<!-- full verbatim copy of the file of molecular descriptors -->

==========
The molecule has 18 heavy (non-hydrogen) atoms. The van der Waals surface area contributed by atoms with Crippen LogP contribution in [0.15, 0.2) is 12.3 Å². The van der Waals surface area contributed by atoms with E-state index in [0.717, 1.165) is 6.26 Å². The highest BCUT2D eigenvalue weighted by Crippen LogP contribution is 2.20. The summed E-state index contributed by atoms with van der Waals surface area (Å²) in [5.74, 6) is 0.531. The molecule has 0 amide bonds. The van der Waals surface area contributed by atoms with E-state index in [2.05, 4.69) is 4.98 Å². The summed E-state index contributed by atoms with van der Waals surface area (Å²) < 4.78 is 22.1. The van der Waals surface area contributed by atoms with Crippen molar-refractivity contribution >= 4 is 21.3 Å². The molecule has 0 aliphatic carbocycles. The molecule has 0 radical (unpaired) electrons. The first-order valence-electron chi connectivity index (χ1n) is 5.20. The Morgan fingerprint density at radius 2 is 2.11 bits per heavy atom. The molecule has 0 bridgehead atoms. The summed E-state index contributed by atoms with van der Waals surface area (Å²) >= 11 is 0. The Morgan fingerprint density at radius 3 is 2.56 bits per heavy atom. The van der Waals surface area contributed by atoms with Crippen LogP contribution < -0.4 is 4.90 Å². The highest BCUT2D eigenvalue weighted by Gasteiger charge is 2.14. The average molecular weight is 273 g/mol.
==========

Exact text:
The molecule has 18 heavy (non-hydrogen) atoms. The van der Waals surface area contributed by atoms with Crippen LogP contribution in [0.15, 0.2) is 12.3 Å². The van der Waals surface area contributed by atoms with E-state index in [0.717, 1.165) is 6.26 Å². The highest BCUT2D eigenvalue weighted by Crippen LogP contribution is 2.20. The summed E-state index contributed by atoms with van der Waals surface area (Å²) in [5.74, 6) is 0.531. The molecule has 0 amide bonds. The van der Waals surface area contributed by atoms with E-state index in [2.05, 4.69) is 4.98 Å². The summed E-state index contributed by atoms with van der Waals surface area (Å²) < 4.78 is 22.1. The van der Waals surface area contributed by atoms with Crippen molar-refractivity contribution >= 4 is 21.3 Å². The molecule has 0 aliphatic carbocycles. The molecule has 0 radical (unpaired) electrons. The first-order valence-electron chi connectivity index (χ1n) is 5.20. The Morgan fingerprint density at radius 2 is 2.11 bits per heavy atom. The molecule has 0 bridgehead atoms. The summed E-state index contributed by atoms with van der Waals surface area (Å²) >= 11 is 0. The Morgan fingerprint density at radius 3 is 2.56 bits per heavy atom. The van der Waals surface area contributed by atoms with Crippen LogP contribution < -0.4 is 4.90 Å². The highest BCUT2D eigenvalue weighted by Gasteiger charge is 2.14. The average molecular weight is 273 g/mol.